- Mississippi Governor Tate Reeves proclaimed April Confederate Heritage Month.
- Local leaders and journalists questioned the decision to have it coincide with Genocide Awareness and Prevention Month.
- Reeves defended the decision during a press conference on April 8.
Mississippi Gov. Tate Reeves has sparked backlash after proclaiming April both Confederate Heritage Month and Genocide Awareness and Prevention Month.
“As we honor all who lost their lives in the war, it is important for all Americans to reflect upon our nation’s past,” the proclamation read.
He also said that Mississippians should “understand and appreciate our heritage.”
Reeves also declared April Genocide Awareness and Prevention Month.
The backlash comes as local journalists and leaders point out the irony of having the two celebrations occur during the same month. The Confederacy famously fought for the right to continue the institution of slavery.
The Mississippi Free Press first reported the decree. Reeves defended his decision during a press conference on April 8 by stating that he was carrying out a tradition that his predecessors had established.
“And we did it again this year, didn’t think this was the year to stop doing it,” Reeves said to a reporter, who had asked him if genocide awareness and confederate heritage would conflate.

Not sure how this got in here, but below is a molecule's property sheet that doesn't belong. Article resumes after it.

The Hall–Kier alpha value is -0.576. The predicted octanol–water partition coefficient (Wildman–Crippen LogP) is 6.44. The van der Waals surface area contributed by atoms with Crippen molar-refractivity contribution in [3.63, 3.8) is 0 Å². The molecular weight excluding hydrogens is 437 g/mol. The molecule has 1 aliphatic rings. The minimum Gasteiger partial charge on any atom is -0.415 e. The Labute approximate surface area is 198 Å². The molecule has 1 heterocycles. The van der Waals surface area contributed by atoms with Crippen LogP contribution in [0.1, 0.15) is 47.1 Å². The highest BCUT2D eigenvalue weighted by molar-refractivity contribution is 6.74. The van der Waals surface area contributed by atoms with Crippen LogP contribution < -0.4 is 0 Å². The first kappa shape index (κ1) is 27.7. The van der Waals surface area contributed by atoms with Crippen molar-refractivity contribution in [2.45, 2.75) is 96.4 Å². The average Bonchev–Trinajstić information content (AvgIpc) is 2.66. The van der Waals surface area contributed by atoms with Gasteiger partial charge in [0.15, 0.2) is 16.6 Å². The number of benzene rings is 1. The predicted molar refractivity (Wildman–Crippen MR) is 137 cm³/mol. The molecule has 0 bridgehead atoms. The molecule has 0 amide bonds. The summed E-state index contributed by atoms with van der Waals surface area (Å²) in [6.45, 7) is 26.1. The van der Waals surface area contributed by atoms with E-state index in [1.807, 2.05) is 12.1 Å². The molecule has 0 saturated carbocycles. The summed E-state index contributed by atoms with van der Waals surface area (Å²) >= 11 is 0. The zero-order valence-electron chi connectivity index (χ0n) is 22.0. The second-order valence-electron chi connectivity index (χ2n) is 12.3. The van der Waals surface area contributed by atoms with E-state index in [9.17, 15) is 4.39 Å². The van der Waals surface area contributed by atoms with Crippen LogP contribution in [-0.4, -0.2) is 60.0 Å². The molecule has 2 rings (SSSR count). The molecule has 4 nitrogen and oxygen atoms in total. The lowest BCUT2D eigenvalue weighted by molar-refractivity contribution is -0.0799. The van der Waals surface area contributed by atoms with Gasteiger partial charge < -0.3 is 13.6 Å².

Former Democratic Governor Ray Mabus condemned Reeves in a series of Tweets, saying that the proclamation sounded like an endorsement of “critical race theory” rhetoric.
“Heritage of Confederacy is treason and slavery,” Mabus wrote. “We should learn from those things just maybe not in way he imagines.”
Waikinya Clanton, the Mississippi State Director of the Southern Poverty Law Center, also wrote a statement condemning Reeves for his decision to continue the decree.
“Despite every effort from the people of Mississippi to pave a new way forward, leaders like Governor Reeves remain fixated on undermining the public’s will for a brighter, better, and more inclusive Mississippi,” Clanton said. “It is unfortunate that the governor chooses to glorify the Confederacy — a traitorous government that fought against the United States for the right to enslave Blacks.”
Reeves retired the old Mississippi flag, which featured a Confederate emblem on it, in 2020.
A representative for Reeves did not immediately respond to a request for comment.